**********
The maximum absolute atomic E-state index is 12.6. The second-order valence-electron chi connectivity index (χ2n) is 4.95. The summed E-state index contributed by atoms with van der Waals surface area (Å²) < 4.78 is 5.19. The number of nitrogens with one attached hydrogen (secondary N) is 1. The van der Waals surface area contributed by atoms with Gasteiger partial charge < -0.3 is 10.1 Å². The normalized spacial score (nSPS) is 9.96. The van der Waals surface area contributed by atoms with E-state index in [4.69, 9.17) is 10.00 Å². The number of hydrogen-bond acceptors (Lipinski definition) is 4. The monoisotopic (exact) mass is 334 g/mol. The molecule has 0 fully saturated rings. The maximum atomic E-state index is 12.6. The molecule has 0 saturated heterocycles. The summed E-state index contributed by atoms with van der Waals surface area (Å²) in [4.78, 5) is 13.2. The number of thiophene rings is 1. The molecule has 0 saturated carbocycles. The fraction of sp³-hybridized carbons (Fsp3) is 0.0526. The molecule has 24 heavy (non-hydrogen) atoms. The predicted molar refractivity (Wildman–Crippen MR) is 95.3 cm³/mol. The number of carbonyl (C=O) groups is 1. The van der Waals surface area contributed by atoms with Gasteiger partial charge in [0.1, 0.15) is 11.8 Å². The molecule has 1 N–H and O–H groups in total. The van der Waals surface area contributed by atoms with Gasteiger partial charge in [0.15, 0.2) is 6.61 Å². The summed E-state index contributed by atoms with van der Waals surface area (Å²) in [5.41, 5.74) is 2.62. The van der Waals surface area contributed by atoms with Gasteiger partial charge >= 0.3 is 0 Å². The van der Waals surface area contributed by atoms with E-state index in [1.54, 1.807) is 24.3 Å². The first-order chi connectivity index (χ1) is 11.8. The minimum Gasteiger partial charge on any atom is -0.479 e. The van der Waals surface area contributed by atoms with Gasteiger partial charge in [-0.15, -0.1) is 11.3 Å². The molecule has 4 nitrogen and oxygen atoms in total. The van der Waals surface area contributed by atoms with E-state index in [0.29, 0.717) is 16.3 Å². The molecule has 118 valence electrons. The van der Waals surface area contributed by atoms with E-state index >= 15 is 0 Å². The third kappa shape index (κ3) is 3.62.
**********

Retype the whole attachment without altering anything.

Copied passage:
The maximum absolute atomic E-state index is 12.6. The second-order valence-electron chi connectivity index (χ2n) is 4.95. The summed E-state index contributed by atoms with van der Waals surface area (Å²) < 4.78 is 5.19. The number of nitrogens with one attached hydrogen (secondary N) is 1. The van der Waals surface area contributed by atoms with Gasteiger partial charge < -0.3 is 10.1 Å². The normalized spacial score (nSPS) is 9.96. The van der Waals surface area contributed by atoms with E-state index in [4.69, 9.17) is 10.00 Å². The number of hydrogen-bond acceptors (Lipinski definition) is 4. The monoisotopic (exact) mass is 334 g/mol. The molecule has 0 fully saturated rings. The maximum atomic E-state index is 12.6. The molecule has 0 saturated heterocycles. The summed E-state index contributed by atoms with van der Waals surface area (Å²) in [4.78, 5) is 13.2. The number of thiophene rings is 1. The molecule has 0 saturated carbocycles. The fraction of sp³-hybridized carbons (Fsp3) is 0.0526. The molecule has 24 heavy (non-hydrogen) atoms. The predicted molar refractivity (Wildman–Crippen MR) is 95.3 cm³/mol. The number of carbonyl (C=O) groups is 1. The van der Waals surface area contributed by atoms with Gasteiger partial charge in [0.1, 0.15) is 11.8 Å². The molecule has 1 N–H and O–H groups in total. The van der Waals surface area contributed by atoms with Gasteiger partial charge in [0.15, 0.2) is 6.61 Å². The summed E-state index contributed by atoms with van der Waals surface area (Å²) in [5.41, 5.74) is 2.62. The van der Waals surface area contributed by atoms with Gasteiger partial charge >= 0.3 is 0 Å². The van der Waals surface area contributed by atoms with E-state index in [1.54, 1.807) is 24.3 Å². The first-order chi connectivity index (χ1) is 11.8. The minimum Gasteiger partial charge on any atom is -0.479 e. The van der Waals surface area contributed by atoms with Gasteiger partial charge in [-0.15, -0.1) is 11.3 Å². The molecule has 4 nitrogen and oxygen atoms in total. The van der Waals surface area contributed by atoms with E-state index in [0.29, 0.717) is 16.3 Å². The molecule has 118 valence electrons. The van der Waals surface area contributed by atoms with E-state index >= 15 is 0 Å². The third kappa shape index (κ3) is 3.62.